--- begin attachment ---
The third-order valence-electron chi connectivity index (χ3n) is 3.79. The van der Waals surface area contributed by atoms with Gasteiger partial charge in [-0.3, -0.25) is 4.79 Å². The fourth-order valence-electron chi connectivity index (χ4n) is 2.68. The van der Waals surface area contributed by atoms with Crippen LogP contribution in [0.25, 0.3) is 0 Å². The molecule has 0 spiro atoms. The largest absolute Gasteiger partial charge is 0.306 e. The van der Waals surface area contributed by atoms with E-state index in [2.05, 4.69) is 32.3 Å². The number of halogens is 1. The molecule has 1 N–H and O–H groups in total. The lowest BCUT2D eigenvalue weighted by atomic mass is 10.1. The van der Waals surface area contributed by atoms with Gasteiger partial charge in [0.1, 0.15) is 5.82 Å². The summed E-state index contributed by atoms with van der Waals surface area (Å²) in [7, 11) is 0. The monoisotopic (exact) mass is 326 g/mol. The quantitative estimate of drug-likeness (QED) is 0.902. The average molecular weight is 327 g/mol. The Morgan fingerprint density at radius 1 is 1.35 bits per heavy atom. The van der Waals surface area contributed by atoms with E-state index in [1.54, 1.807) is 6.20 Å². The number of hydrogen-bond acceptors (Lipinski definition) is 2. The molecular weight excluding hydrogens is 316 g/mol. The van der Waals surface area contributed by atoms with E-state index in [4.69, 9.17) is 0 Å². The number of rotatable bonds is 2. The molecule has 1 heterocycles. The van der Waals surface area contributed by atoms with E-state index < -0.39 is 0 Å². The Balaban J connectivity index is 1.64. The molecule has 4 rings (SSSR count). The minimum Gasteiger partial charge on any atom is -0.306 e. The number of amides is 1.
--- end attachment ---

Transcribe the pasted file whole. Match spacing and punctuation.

The third-order valence-electron chi connectivity index (χ3n) is 3.79. The van der Waals surface area contributed by atoms with Gasteiger partial charge in [-0.3, -0.25) is 4.79 Å². The fourth-order valence-electron chi connectivity index (χ4n) is 2.68. The van der Waals surface area contributed by atoms with Crippen LogP contribution in [0.25, 0.3) is 0 Å². The molecule has 0 spiro atoms. The largest absolute Gasteiger partial charge is 0.306 e. The van der Waals surface area contributed by atoms with E-state index in [2.05, 4.69) is 32.3 Å². The number of halogens is 1. The molecule has 1 N–H and O–H groups in total. The lowest BCUT2D eigenvalue weighted by atomic mass is 10.1. The van der Waals surface area contributed by atoms with Gasteiger partial charge in [0.1, 0.15) is 5.82 Å². The summed E-state index contributed by atoms with van der Waals surface area (Å²) in [7, 11) is 0. The monoisotopic (exact) mass is 326 g/mol. The quantitative estimate of drug-likeness (QED) is 0.902. The average molecular weight is 327 g/mol. The Morgan fingerprint density at radius 1 is 1.35 bits per heavy atom. The van der Waals surface area contributed by atoms with E-state index in [1.54, 1.807) is 6.20 Å². The number of hydrogen-bond acceptors (Lipinski definition) is 2. The molecular weight excluding hydrogens is 316 g/mol. The van der Waals surface area contributed by atoms with E-state index in [4.69, 9.17) is 0 Å². The number of rotatable bonds is 2. The molecule has 1 heterocycles. The van der Waals surface area contributed by atoms with E-state index < -0.39 is 0 Å². The Balaban J connectivity index is 1.64. The molecule has 4 rings (SSSR count). The minimum Gasteiger partial charge on any atom is -0.306 e. The number of amides is 1.